Meet the Veteran Producer Behind Dozens of K-Pop’s Biggest Hits

·10 min read
kenzie - Credit: Courtesy of SM Entertainment
kenzie - Credit: Courtesy of SM Entertainment

It begins with a crystalline, whistling melody. It’s sweetly seductive as it crests and dips, beckoning you closer. All of a sudden, NCT 127’s “Favorite (Vampire)” plummets into a quirky, hip-trap groove, where the rappers spit about a dangerous love that hurts so good. But this stark departure from its melodic beginning is all in anticipation of the main event, the chorus, where that haunting refrain bursts forth once again — but this time, as a powerful anthem, cradling dazzling harmonic layers of the group’s honeyed vocals. 

In many ways, this song is signature SM Entertainment, where amid quirky production flourishes — think sudden tempo changes, mish-mashed genres, creative interludes — vocals rule above all. But more specifically, it bears the fingerprints of someone who’s helped shepherd SM’s emblematic K-pop sounds and textures practically since its inception. That person is KENZIE, the SM Entertainment producer and songwriter who’s worked to build the sound of K-pop as we know it for more than two decades.

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Since she joined the K-pop juggernaut in the early 2000s, KENZIE has been credited on hundreds of songs, at least 30 of which were Top 10 singles in Korea. She’s written and produced for nearly every group that’s walked through the SM doors (and more recently, a few outside of the agency as well), from Queen of K-pop BoA to budding newcomer girl group Aespa. Hers are songs that have become canon: Girls’ Generation’s “Into the New World,” EXO’s “Monster,” Red Velvet’s “Red Flavor,” NCT 127’s “Limitless,” to name a few. Taken a flight on Korean Air? Then you’ve likely heard a KENZIE original serenading you through the safety instructions

But while her work may be ubiquitous, the producer herself is a relatively shrouded figure. Her only interview over her storied career appears in the online journal of her alma mater, Berklee College of Music in Boston, where she graduated in 1999. In person, she comes off with an understated cool — wearing a simple graphic T-shirt, her face framed by a pair of square, transparent lenses. Though she certainly has been elusive over the years, that doesn’t translate to any sort of aloofness. KENZIE emanates a shy warmth, often laughing at herself and with her publishing colleagues as she ponders a question.

Born Kim Yeon-jung, the South Korea native grew up surrounded by music. Her mother majored in classical vocal music, and early on, her family members identified KENZIE’s own musical talent. “I felt I had strong musical DNA inside me,” she says in Korean. “If I heard a song, I could play it on the piano instantly.” She laughs self-consciously. “It’s kind of embarrassing to say this kind of stuff about myself, but playing instruments was easy for me, even if I didn’t [formally] learn.… So I felt a little different from others.” Fast-forward a handful of years, when KENZIE left South Korea to attend Berklee, knowing that she wanted to end up somewhere in the music industry, but wasn’t entirely sure where she’d fit. K-pop itself had only just begun to grow in South Korea in the early Nineties, with groups like Seo Taiji and Boys and H.O.T. who were finally finding their footing in the music scene. “Rather than K-pop, I wanted to produce music, and it naturally led to K-pop,” KENZIE says. “Even though I grew up heavily influenced by classical music, playing instruments like piano, I felt that what I was hearing in pop and electronic at the time was the future of the next generation of music, and that’s why I was very intrigued by the pop musical scene in general.”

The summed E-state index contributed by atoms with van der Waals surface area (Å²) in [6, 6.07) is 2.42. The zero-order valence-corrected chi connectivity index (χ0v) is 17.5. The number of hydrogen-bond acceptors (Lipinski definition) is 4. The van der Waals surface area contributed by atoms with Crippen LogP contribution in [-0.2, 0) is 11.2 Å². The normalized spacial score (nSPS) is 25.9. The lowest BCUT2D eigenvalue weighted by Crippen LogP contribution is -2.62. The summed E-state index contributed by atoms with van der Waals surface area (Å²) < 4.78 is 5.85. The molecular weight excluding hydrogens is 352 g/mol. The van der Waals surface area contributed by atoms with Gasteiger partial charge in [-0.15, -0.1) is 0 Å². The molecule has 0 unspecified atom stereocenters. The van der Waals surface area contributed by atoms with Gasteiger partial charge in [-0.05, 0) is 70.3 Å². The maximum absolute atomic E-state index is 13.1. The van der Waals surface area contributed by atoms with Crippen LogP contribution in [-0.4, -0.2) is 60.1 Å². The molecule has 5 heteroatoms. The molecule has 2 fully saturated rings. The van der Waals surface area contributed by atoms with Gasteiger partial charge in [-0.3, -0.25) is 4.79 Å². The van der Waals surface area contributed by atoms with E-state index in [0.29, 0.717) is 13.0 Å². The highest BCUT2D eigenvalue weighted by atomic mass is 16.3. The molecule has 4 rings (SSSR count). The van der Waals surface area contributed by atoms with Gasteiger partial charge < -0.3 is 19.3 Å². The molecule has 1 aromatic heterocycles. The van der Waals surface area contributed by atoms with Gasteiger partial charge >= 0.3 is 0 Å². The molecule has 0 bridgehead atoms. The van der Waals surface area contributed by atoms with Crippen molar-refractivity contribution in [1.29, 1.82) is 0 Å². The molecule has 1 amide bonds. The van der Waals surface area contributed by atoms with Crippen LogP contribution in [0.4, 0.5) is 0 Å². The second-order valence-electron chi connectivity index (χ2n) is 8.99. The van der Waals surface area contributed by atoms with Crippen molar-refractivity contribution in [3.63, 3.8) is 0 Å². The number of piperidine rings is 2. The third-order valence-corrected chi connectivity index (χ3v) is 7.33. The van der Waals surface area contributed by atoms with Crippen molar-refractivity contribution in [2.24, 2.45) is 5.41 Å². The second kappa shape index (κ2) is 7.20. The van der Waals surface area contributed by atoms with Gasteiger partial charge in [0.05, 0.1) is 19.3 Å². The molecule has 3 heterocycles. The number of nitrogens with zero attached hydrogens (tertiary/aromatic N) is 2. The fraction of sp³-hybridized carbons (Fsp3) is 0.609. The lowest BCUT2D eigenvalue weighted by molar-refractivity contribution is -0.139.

She heard about the increasing success of SM Entertainment back home, and sent over a few demos. Not long after, she inked a deal with founder Lee Soo-man and began her career in an industry that was still trying to define itself.

For the majority of the next decade, KENZIE would craft songs nearly entirely by herself, including her first Number One hit, BoA’s “My Name,” in 2004. “At the time, songwriting camps didn’t exist, so all the producers and songwriters had to take care of everything starting from the track to the top line, so we all had to start from scratch and do the full production,” she says. “All the labels would collect demos, and at the time when there was a certain project, they’d send out the briefs to all the producers in Korea, and they’d send back demos, making everything from scratch, and pitch songs to the labels.” The sound was much like what was blasting from the Walkmans of young people stateside. “It was the early 2000s, people like Britney Spears, producers like Max Martin dominated the pop sound. I’m not saying that every producer in Korea looked up to that sound, but at least they had some kind of influence. I would say it was a global trend at the time.”

“My Name” certainly carries that emblematic texture of the early aughts — a spunky mix of R&B and pop reminiscent of Destiny’s Child and Britney — but also the first markings of a KENZIE production, with dramatic, layered strings and guitar evocative of her classical background. Over time, KENZIE’s influence became even more apparent. “In a broader sense, it feels like melody is the significant and essential element of my songs,” she says. “I see melodies as the key that drives the song forward.” The songs she subsequently released during this era — including Number Ones “Show Me Your Love,” by TVXQ! and Super Junior, as well as Girls’ Generation’s “Oh!” — fell mainly on the spectrum of R&B ballad and bubblegum pop, with strong vocal harmonies at their core.